Businesses that store, process, or transmit credit card data are required to prove PCI compliance every year. For seasoned PCI veterans, this process often proves challenging.
If you are new to the Payment Card Industry’s Data Security Standard (PCI-DSS), compliance can be a daunting process added to your already existing task list, leaving limited time to prepare and execute.
Whether it’s the first PCI Assessment, or yet another annual assessment, not keeping the program current or possessing a solid understanding of the PCI controls can earn you an “epic fail.”
Failing a PCI Assessment may not cause your business to come to a grinding halt, but it will likely have many negative side effects, such as fines or losing the ability to process credit cards.
So without further ado… here are eight ways to shoot your PCI assessment in the foot, with some suggestions for overcoming each of them.
1.) Poor Vendor Management
Build the Bridge
How is your relationship with your payment processor? Who watches all your sensitive hardcopy get pulverized while the document shredding truck sits at your site? Are they PCI compliant? Read the papers, many breaches are vendor caused!
2.) Lack of Key Management
Keep the key close to your heart
Where are your cars keys right now? In your pocket? On the desk? Jacket pocket? That spare house key still in the plastic rock next to the porch? That isn’t fooling anyone.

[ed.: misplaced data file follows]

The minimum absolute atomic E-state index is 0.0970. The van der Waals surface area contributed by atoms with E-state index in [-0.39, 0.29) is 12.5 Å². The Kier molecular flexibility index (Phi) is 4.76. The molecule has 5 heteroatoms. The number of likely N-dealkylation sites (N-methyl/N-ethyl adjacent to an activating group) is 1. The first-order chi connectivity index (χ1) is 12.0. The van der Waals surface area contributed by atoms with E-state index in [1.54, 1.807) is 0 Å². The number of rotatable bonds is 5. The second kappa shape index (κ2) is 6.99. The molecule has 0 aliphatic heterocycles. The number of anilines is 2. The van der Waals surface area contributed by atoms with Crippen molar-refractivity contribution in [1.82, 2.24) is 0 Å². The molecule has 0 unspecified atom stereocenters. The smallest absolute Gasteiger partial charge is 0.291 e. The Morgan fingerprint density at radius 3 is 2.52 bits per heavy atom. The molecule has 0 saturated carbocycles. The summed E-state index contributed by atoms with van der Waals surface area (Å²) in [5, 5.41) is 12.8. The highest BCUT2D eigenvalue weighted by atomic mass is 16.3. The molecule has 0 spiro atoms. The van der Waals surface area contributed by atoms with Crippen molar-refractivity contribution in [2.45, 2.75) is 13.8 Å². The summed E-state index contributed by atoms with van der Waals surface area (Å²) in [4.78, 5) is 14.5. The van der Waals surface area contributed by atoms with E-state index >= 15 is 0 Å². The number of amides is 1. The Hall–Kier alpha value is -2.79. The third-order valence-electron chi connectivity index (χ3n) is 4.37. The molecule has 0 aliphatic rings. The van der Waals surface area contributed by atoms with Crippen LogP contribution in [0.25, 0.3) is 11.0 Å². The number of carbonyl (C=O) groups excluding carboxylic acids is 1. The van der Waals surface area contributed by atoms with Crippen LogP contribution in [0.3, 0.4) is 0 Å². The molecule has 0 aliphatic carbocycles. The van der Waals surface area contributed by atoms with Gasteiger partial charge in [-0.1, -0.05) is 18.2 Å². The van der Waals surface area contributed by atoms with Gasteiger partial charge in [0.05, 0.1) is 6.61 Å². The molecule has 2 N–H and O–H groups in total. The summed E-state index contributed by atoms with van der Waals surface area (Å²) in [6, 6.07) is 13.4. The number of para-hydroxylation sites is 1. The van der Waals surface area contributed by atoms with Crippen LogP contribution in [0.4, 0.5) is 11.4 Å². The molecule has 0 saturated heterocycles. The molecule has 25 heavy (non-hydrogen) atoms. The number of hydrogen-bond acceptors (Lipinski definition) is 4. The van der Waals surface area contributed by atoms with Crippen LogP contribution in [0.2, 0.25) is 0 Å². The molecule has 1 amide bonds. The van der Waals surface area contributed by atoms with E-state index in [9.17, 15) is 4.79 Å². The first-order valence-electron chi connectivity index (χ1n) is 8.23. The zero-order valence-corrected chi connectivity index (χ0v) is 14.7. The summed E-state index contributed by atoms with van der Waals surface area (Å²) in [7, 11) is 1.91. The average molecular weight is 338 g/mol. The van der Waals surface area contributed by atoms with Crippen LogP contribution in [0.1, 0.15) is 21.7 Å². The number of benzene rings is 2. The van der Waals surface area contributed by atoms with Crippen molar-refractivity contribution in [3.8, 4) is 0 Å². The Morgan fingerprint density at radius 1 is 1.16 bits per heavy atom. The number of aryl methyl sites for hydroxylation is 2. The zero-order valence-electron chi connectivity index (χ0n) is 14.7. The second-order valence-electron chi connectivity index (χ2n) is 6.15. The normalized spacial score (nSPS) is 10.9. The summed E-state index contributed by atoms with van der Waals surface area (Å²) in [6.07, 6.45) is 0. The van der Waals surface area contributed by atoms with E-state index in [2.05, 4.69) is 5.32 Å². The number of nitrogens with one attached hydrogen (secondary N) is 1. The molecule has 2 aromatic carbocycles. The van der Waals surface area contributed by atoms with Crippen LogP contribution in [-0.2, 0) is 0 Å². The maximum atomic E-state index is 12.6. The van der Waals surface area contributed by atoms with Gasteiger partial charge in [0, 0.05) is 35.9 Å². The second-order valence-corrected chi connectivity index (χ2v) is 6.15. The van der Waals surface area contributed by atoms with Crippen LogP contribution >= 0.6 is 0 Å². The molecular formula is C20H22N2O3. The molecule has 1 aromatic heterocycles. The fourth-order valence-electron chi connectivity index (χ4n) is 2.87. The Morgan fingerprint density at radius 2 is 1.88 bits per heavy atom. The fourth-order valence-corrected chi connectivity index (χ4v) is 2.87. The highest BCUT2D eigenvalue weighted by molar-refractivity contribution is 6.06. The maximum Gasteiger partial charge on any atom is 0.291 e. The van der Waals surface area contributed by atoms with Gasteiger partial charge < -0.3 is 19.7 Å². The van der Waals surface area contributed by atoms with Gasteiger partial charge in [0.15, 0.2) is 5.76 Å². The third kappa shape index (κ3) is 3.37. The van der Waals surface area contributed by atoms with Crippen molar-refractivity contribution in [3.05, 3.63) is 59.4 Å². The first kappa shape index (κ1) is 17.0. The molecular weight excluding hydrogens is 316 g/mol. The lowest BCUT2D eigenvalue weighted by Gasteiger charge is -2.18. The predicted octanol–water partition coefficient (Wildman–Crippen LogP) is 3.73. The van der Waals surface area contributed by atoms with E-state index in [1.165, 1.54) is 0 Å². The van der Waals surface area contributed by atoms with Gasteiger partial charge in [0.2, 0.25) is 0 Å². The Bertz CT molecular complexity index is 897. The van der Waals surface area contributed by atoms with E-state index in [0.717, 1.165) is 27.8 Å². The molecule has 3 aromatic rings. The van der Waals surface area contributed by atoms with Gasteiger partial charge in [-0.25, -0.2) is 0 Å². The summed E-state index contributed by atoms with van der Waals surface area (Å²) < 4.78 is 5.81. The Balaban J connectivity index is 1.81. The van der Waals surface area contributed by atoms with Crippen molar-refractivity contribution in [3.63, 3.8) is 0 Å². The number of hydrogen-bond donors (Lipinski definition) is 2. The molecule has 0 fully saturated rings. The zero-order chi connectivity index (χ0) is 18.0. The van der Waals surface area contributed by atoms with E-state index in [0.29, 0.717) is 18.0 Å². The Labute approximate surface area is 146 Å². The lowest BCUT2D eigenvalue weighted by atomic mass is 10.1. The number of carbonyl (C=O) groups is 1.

What about your encryption keys for your cardholder data? Do you know where they are stored? Have you changed them since Bob, your network engineer, left nine months ago? Not properly managing your encryption keys can spell disaster for you during an audit, but worse, could allow nefarious employees and hackers access to sensitive cardholder data.
3.) Failing to Annually Review Documentation
When was the last time you took a peek?
The last time you reviewed your policies, you were probably trying to cure a bad case of insomnia. Aside from being a PCI requirement, an annual policy review can help a company realize that they aren’t doing things by their own rules, or realize that there could be a more efficient way to perform a task. A best practice is to annotate, complete with dates, reviewer initials and notes about what, and if anything was changed.
4.) Not Classifying Data
For your eyes only
While we are on touching on stimulating topics, nothing says sexy like data classification. Do your employees know that the reports with plain text credit card numbers should be locked up when they hit the bar for lunch? Sure, your network diagram is a Visio Rembrandt, but should your network engineers have it framed above their mantle or be using it as cubicle wallpaper? PCI requires you to classify data so that it may be handled in a proper fashion. So create a Data Classification scheme, train your team, and put controls in place to verify they are adhering to the policy! A clean desk program has nothing to do with a bottle of 409 and paper towels! It’s about making sure your staff knows to lock up “sensitive data” when away from their workspace, and to use confidential recycle bins and cross cut shredders.